Think about a beautiful spring afternoon.
Clouds are wispy and intermittent, the sun shines almost unchecked, and instead of causing the wind chill to plunge, a breeze warms the grandstand.
A well-manicured field of grass lies before you, and several of the world’s greatest athletes streak across it with competitive desire and undeniable skill. The crowd rises around you in a massive clamor as the home team threatens to score.
While you’re welcome to imagine yourself down at the Vet for a Phillies game, that’s not the picture I have in mind.
I’m thinking women’s soccer.
On Monday, the inception of the Women’s United Soccer Association (WUSA) was announced to the delight of sports fans of both genders everywhere. The positive outcry should be more audible in this area, however, since Philadelphia was on the list of eight cities slated to receive charter franchises.
The other cities so graced are Atlanta, Boston, New York, Orlando-Tampa, San Diego, San Fransisco and Houston.
Eight alternate cities were chosen, probably to be added in the first year or through expansion at a later time. They were Chicago, Detroit, Columbus, Los Angeles, Miami, Portland, Raleigh-Durham and St. Louis. Milwaukee, Denver and Houston are also being considered possible candidates for franchises.
Each franchise will make an initial $5 million investment, and the eight chosen cities will be conditional until stadium contracts are worked out. The deadline for the contracts is Nov. 1 of this year.
There are a couple of very important — and very promising — aspects of Monday’s announcement, however.
First is the question of talent. More than 100 of the very best female soccer players from this country and countries all over the world already have signed letters of intent for the league, including every member of the 1999 World Cup champion U.S. national team.
There would appear to be no competition for the top talent at the birth of the WUSA — unlike the WNBA, which struggled with the ABL for supremacy before finally triumphing. According to widespread speculation, Major League Soccer had been considering forming a women’s league under its umbrella, much like the NBA has with the WNBA, but with all the top talent gone to the WUSA, those plans would be better off scrapped.
The road is clear for the WUSA to be the most competitive women’s league in the most popular sport in the world.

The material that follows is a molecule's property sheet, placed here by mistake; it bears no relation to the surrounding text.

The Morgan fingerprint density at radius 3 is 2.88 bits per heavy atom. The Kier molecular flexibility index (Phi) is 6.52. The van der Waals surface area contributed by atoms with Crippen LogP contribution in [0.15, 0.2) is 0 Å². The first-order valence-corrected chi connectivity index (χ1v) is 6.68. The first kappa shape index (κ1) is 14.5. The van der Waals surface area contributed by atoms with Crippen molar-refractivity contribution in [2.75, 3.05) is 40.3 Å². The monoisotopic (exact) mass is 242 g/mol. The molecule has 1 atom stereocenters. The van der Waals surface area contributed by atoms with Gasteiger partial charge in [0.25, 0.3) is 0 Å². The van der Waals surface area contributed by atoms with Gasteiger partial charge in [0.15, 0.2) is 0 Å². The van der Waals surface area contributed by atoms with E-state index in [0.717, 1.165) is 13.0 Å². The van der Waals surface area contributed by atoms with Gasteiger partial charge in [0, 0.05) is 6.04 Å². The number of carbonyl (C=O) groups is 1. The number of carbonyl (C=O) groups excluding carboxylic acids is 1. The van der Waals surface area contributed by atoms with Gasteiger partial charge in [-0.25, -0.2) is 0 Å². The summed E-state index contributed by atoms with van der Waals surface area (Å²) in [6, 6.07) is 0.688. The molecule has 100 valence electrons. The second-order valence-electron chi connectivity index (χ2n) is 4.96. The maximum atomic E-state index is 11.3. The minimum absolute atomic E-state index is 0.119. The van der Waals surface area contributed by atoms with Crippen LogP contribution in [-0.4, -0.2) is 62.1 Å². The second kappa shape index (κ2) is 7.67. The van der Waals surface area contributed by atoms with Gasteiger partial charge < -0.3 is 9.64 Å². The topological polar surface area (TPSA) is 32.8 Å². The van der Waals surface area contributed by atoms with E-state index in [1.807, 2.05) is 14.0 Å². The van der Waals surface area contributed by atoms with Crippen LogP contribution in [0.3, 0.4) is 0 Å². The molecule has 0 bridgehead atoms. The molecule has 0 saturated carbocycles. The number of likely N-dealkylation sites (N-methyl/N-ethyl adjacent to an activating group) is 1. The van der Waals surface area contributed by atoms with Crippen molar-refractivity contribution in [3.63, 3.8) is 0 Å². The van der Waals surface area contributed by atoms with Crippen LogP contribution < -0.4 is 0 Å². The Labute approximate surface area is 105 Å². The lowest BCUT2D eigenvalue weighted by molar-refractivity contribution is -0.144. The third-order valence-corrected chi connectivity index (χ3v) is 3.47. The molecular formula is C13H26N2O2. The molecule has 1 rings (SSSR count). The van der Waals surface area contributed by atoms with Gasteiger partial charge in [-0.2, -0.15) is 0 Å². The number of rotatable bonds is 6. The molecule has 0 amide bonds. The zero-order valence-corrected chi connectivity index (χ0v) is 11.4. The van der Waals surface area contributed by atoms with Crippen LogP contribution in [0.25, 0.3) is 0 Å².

The other incredibly important factor that I see spelling success for the WUSA is the makeup of the ownership of the franchises. Most of the leading investors are cable companies or other media forces. This will make the distribution of the league incredibly easy, as far as television and the Internet goes.
The league already has agreed to a four-year cable television contract. A total of 22 games a year will be televised on cable networks TNT and CNN/SI.
Comcast Corporation will run the Philly franchise, while Time Warner Inc. heads a herd of other communications corporations involved with the financial backing of the WUSA.
One of the only things remaining to be determined before the WUSA can kick into high gear is sanctioning by the existing governing bodies of soccer.
The major sports leagues that exist today — including the NFL, NHL, NBA and Major League Baseball — all came about before there were powerful governing bodies for their respective sports. But the WUSA will be looking for an official sanction on the part of U.S. Soccer to lend some credibility, as well as a built-in set of rules and officiating standards.
A nod from U.S. Soccer would also prevent any other league from gaining that distinction, giving the WUSA an almost impenetrable edge on prospective competitors.
As far as Temple goes, it will be difficult to gauge the league’s effect on campus life until the stadium deal is worked out.
The Philadelphia WUSA franchise could significantly change the complexion of the recent stadium gridlock in this city, either positively or negatively. One possibility is that the added pressure of a Nov. 1 deadline will be the catalyst for finalization of the stadium fiasco. The other possibility I see is that another set of interests will come to nothing more than another set of voices shouting into the din.
It really depends who tries to listen. Temple isn’t in much of a bargaining position, since Owls football draws barely 5,000 fans a game to the Vet, so the university might have to wait until the shouting is over and hope it didn’t get screwed.
Since games start in just one year, of course the new soccer club will have to use one of the several existing venues in the city.
I would love to see Penn rip out the turf at Franklin Field and stage soccer games there. It would likely cut down on the availability of the historic track for public use — which is one of the best-kept secrets in the city — but it might just be worth it.
In fact, I would be willing to sacrifice quite a bit in the interest of seeing the WUSA succeed. For now, though, I’m excited to have Philly in on the ground floor.